Now think of the bricks. As important and integral as they are, they have little influence on correcting any problems that may arise through the building process. Making sure you have the right number of good quality bricks is a part of it, but this alone won’t build, maintain or repair the bridge.

That building depends first upon the ECM, the terrain.

From Our Blog:

A Tale of Two Cancers

Did you hear about the latest celebrity oral cancer news?

Not Michael Douglas’. The other.

Yes. There was another.

The day after the actor’s now infamous Guardian interview, ESPN reported that Buffalo Bills Hall of Fame quarterback Jim Kelly will be undergoing surgery for cancer in his jaw.

No sex. No he-said-no-he-didn’t-yes-he-did drama. Little attention.

Kelly’s cancer is just the latest of “numerous health problems [he has dealt with] over the past few years.” Earlier this year, he lost his front teeth so surgeons could remove a cyst from his gums and nasal cavity. Now surgeons will remove part of his upper jaw. Chemo may follow. Or not.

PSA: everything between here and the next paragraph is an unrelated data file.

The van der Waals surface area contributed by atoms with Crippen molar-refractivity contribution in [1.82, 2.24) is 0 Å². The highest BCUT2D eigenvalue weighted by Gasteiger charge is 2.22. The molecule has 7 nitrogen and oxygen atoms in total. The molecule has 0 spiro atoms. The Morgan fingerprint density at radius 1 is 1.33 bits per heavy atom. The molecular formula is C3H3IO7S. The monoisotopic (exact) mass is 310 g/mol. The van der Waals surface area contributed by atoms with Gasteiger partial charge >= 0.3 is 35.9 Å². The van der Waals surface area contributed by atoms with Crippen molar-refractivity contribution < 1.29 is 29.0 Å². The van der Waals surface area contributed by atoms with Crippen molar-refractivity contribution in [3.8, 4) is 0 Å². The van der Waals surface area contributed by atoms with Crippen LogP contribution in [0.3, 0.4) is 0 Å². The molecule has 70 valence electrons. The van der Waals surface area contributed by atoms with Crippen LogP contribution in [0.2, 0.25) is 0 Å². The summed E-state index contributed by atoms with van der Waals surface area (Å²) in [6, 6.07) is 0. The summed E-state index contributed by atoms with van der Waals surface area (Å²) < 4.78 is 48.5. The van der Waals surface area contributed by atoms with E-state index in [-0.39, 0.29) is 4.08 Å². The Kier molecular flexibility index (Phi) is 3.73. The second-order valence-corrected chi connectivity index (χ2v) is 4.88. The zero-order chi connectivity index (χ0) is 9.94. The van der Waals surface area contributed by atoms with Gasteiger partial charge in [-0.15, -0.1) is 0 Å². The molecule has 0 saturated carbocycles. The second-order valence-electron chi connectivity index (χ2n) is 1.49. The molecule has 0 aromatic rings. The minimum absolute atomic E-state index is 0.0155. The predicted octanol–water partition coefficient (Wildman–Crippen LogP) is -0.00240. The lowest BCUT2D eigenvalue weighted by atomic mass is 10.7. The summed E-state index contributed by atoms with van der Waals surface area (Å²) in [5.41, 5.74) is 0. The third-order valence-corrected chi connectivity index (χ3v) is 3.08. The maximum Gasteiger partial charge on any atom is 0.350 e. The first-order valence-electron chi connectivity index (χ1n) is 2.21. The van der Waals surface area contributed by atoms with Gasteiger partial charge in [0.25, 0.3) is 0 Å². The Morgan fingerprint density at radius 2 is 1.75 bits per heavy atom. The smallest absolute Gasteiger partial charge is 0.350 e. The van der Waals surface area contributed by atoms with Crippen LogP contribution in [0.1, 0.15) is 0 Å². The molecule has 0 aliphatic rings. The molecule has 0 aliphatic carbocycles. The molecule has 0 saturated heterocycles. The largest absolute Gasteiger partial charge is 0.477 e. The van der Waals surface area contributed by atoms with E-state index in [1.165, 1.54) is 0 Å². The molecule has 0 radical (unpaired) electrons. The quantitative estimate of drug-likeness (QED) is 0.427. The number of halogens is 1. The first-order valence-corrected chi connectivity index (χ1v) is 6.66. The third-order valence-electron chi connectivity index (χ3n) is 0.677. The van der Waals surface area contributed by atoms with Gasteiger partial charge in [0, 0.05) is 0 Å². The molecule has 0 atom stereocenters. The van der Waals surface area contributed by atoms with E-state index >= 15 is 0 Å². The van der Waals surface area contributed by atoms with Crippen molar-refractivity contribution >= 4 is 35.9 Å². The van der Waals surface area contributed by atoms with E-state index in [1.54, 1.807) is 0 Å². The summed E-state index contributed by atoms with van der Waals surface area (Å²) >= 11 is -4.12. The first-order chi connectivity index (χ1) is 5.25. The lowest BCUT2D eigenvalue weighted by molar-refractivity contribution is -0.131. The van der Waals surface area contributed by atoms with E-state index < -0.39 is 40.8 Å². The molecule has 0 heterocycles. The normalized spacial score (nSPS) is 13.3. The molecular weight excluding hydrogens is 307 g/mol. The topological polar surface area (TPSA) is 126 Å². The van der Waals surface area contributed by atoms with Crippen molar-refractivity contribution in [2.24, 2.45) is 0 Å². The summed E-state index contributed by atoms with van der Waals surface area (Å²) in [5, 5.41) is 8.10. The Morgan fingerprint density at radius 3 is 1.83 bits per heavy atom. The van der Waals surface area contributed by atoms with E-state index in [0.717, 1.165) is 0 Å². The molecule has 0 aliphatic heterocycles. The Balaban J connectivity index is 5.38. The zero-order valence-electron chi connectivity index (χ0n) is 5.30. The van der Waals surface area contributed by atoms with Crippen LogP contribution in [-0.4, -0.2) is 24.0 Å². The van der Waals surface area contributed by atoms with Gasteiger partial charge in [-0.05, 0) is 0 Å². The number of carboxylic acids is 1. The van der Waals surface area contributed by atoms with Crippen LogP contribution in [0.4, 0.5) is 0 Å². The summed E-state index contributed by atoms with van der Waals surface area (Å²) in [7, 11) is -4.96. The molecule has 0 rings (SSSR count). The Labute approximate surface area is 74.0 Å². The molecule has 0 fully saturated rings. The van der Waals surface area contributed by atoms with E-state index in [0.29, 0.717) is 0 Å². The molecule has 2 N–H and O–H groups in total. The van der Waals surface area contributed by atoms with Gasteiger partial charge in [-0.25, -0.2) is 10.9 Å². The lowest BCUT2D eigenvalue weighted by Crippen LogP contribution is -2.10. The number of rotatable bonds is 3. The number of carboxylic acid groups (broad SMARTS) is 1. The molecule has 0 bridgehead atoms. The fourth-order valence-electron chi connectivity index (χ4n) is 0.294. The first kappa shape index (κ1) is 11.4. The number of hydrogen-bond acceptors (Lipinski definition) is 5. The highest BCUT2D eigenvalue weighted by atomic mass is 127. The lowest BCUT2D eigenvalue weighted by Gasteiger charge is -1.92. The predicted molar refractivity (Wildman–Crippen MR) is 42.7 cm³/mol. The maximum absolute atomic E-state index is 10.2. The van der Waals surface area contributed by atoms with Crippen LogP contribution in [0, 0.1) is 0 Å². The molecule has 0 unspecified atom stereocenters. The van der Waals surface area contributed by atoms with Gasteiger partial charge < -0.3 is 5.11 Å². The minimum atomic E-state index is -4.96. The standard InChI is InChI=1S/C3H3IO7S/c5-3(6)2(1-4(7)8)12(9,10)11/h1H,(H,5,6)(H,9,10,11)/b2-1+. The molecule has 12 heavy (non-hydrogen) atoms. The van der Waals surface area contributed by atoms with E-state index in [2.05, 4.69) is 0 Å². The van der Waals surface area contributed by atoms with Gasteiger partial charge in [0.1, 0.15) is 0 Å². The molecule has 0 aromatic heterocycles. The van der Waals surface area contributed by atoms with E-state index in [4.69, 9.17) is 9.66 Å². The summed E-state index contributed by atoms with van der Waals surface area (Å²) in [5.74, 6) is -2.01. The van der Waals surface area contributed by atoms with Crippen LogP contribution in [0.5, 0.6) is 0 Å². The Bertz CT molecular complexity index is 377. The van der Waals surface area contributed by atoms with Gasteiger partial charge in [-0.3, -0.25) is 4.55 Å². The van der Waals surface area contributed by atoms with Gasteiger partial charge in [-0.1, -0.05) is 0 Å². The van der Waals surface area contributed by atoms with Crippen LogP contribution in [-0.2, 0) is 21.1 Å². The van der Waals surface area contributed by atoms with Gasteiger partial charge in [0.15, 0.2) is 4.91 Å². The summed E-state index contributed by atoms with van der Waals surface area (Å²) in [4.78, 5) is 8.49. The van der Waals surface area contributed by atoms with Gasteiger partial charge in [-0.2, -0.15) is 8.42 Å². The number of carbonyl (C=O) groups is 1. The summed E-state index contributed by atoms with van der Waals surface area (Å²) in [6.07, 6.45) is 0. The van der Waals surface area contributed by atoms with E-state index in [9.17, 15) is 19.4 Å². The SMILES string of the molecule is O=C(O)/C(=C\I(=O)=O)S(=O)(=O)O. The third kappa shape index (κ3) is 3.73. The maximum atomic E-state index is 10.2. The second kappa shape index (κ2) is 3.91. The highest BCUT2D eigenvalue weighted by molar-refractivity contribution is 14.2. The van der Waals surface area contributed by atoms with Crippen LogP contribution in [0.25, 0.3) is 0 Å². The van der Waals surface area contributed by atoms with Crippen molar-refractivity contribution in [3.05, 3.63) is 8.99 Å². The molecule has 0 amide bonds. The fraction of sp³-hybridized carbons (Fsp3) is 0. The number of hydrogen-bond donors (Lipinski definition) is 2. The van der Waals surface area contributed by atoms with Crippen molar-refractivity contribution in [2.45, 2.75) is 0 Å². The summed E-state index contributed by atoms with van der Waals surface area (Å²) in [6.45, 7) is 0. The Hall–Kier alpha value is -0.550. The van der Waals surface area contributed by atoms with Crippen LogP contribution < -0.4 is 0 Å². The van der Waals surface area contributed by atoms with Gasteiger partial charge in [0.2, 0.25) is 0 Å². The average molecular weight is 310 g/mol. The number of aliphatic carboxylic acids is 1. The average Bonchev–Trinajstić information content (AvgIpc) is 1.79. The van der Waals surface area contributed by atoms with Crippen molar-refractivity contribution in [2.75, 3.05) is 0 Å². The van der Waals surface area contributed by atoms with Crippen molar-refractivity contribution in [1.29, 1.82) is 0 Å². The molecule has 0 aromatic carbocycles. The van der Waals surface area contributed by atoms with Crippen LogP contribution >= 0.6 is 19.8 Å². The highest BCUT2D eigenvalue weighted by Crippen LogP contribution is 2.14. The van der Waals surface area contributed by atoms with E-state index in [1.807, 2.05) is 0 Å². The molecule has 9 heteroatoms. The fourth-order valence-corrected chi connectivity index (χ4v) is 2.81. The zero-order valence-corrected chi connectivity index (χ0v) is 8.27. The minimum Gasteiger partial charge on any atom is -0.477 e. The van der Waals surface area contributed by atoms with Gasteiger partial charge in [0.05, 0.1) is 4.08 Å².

Despite this, Kelly insists that they “caught it in time.”

Lord knows what the recommended treatment would be if they hadn’t.

Meanwhile, most all the chatter around Douglas has focused on his blaming his cancer on HPV acquired through oral sex – and maybe stress over his son’s imprisonment on a drug charge. Though a representative quickly issued a statement claiming that Douglas had been “misquoted,” the Guardianhas stood by its story and posted audio of “the relevant part of the interview” online.

Xan Brooks: Do you feel, in hindsight, that you overloaded your system? Overloaded your system with drugs, smoking, drink?

Michael Douglas: No. No. Ah, without getting too specific, this particular cancer is caused by something called HPV, which actually comes about from cunnilingus.

Actually, it can come about from any kind of oral sex, and the general consensus is that HPV is why oral cancer rates have been rising. Most HPV-related oral cancers seem to occur in the back of the mouth, though, not at the base of the tongue where Douglas says “there was a walnut-size tumour…that no other doctor had seen” – including “a series of specialists,” all of whom “missed the tumour and instead prescribed antibiotics.”